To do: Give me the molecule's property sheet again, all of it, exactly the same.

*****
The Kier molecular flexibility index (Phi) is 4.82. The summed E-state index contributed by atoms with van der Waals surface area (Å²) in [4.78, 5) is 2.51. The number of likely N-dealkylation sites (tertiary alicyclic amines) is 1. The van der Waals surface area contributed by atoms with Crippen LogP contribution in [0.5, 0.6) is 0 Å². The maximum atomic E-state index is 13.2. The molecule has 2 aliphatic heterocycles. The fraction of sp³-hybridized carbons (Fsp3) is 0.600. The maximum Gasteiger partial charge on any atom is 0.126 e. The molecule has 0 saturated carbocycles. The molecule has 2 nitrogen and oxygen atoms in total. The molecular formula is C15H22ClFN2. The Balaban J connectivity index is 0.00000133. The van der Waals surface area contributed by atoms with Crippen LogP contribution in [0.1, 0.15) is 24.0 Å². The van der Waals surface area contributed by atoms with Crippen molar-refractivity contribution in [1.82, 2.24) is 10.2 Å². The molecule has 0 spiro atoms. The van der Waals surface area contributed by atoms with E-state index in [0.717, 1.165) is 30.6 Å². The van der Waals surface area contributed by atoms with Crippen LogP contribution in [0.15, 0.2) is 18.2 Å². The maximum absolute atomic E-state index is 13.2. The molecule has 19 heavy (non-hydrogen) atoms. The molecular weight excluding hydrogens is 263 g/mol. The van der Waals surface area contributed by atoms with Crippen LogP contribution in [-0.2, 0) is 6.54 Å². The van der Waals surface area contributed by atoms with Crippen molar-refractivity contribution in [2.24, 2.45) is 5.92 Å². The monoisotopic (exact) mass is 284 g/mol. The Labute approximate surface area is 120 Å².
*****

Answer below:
The Kier molecular flexibility index (Phi) is 4.82. The summed E-state index contributed by atoms with van der Waals surface area (Å²) in [4.78, 5) is 2.51. The number of likely N-dealkylation sites (tertiary alicyclic amines) is 1. The van der Waals surface area contributed by atoms with Crippen LogP contribution in [0.5, 0.6) is 0 Å². The maximum atomic E-state index is 13.2. The molecule has 2 aliphatic heterocycles. The fraction of sp³-hybridized carbons (Fsp3) is 0.600. The maximum Gasteiger partial charge on any atom is 0.126 e. The molecule has 0 saturated carbocycles. The molecule has 2 nitrogen and oxygen atoms in total. The molecular formula is C15H22ClFN2. The Balaban J connectivity index is 0.00000133. The van der Waals surface area contributed by atoms with Crippen LogP contribution in [0.1, 0.15) is 24.0 Å². The van der Waals surface area contributed by atoms with Crippen molar-refractivity contribution in [1.82, 2.24) is 10.2 Å². The molecule has 0 spiro atoms. The van der Waals surface area contributed by atoms with E-state index in [0.717, 1.165) is 30.6 Å². The van der Waals surface area contributed by atoms with Crippen LogP contribution in [0.15, 0.2) is 18.2 Å². The maximum absolute atomic E-state index is 13.2. The molecule has 19 heavy (non-hydrogen) atoms. The molecular weight excluding hydrogens is 263 g/mol. The van der Waals surface area contributed by atoms with Crippen LogP contribution in [-0.2, 0) is 6.54 Å². The van der Waals surface area contributed by atoms with Crippen molar-refractivity contribution in [2.24, 2.45) is 5.92 Å². The monoisotopic (exact) mass is 284 g/mol. The Labute approximate surface area is 120 Å².